Tobacco apparently originated in the Americas, where native peoples did not seem to regard it as a recreational substance. Their uses were spiritual and medical. Even in the twentieth century some native peoples used tobacco to treat conditions ranging from chills to infections and snake bites. When Europeans discovered tobacco in the New World, they removed it from the cultural context in which its primary uses had been medical and spiritual.
Used without those restrictions, hazards became obvious soon enough. Lacking the shared social values that had long limited tobacco’s use in the New World, Europeans attempted to control the substance by law. Property of cultivators and traffickers became subject to forfeiture in Hungary and Russia and even Japan.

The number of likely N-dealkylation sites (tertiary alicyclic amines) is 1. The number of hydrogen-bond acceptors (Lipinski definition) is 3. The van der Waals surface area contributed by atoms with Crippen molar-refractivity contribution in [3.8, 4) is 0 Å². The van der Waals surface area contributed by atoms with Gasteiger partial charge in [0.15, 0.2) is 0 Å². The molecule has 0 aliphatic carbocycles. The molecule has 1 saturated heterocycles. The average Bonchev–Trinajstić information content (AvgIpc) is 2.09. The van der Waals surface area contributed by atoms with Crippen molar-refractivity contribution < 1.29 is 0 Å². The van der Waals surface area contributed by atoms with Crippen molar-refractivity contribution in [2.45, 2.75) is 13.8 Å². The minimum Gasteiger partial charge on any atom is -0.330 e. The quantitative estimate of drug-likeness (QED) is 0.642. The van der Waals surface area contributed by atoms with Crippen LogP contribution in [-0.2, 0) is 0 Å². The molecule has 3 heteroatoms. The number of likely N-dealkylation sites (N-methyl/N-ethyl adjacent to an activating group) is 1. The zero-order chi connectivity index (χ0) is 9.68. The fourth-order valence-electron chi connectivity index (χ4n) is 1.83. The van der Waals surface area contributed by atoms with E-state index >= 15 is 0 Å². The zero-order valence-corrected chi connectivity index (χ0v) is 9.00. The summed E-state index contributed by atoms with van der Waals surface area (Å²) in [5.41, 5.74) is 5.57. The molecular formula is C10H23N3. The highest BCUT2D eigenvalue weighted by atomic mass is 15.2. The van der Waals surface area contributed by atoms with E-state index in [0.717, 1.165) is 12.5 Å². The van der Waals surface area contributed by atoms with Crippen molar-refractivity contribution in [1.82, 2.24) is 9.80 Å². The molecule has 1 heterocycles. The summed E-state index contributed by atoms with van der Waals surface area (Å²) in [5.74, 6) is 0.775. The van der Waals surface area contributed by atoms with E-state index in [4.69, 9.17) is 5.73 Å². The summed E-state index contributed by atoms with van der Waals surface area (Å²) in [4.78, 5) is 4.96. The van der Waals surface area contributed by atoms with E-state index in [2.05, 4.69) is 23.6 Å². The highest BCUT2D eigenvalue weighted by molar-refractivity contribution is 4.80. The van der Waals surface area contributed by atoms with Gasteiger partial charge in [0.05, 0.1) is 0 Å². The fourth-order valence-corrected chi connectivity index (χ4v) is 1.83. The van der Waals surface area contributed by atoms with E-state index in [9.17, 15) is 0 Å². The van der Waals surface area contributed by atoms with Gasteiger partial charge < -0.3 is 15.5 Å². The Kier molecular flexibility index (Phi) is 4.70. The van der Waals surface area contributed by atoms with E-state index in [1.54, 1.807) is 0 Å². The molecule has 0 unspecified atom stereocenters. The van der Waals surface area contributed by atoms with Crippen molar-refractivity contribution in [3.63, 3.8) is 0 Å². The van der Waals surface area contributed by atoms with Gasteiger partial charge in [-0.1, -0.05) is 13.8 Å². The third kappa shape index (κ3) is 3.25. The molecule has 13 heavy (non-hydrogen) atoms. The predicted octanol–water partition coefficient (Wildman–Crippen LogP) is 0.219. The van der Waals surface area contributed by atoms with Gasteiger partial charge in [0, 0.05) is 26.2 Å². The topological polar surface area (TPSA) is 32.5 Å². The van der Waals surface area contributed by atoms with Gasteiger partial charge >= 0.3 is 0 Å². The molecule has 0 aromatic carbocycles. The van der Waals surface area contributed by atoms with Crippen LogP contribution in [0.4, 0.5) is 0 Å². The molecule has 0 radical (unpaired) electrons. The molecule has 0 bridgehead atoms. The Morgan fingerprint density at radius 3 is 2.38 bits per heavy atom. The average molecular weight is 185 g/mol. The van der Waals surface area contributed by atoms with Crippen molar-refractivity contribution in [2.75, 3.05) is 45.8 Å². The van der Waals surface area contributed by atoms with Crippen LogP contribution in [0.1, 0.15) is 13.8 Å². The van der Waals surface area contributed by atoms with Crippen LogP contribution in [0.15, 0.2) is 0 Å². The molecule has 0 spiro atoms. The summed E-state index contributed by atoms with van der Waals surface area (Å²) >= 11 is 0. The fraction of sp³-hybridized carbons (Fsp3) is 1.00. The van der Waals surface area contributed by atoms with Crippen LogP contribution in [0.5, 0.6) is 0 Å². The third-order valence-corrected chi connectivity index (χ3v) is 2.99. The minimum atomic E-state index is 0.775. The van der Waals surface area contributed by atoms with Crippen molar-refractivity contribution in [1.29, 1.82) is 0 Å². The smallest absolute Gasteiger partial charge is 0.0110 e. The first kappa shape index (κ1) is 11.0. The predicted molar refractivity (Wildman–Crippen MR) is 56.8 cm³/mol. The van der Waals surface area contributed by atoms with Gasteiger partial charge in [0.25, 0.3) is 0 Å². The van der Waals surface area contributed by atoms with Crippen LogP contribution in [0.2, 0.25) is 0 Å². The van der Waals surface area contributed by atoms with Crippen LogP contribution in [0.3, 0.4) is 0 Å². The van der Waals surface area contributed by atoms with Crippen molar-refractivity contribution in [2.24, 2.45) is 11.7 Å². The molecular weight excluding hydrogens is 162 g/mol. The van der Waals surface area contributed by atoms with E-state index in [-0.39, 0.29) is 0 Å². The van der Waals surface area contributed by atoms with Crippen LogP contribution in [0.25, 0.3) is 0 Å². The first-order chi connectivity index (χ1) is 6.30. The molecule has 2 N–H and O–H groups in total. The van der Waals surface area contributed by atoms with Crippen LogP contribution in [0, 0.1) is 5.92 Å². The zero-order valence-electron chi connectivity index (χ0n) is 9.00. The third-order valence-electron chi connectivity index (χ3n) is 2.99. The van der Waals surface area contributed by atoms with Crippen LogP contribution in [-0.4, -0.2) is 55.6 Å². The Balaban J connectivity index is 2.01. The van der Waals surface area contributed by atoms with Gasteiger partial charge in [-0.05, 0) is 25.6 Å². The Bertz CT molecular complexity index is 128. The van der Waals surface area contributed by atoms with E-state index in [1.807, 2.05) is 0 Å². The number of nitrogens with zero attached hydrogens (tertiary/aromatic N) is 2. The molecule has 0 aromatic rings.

In the 1600s smoking was condemned by the pope and by King James of England, and smokers were condemned to death in Turkey, Iran, Russia, and some German states. Legal harshness, however, was unable to substitute for the social values that had limited consumption in lands where tobacco originated.
This documentary reveals how smoking kick-started the British Empire and created a market of addicts.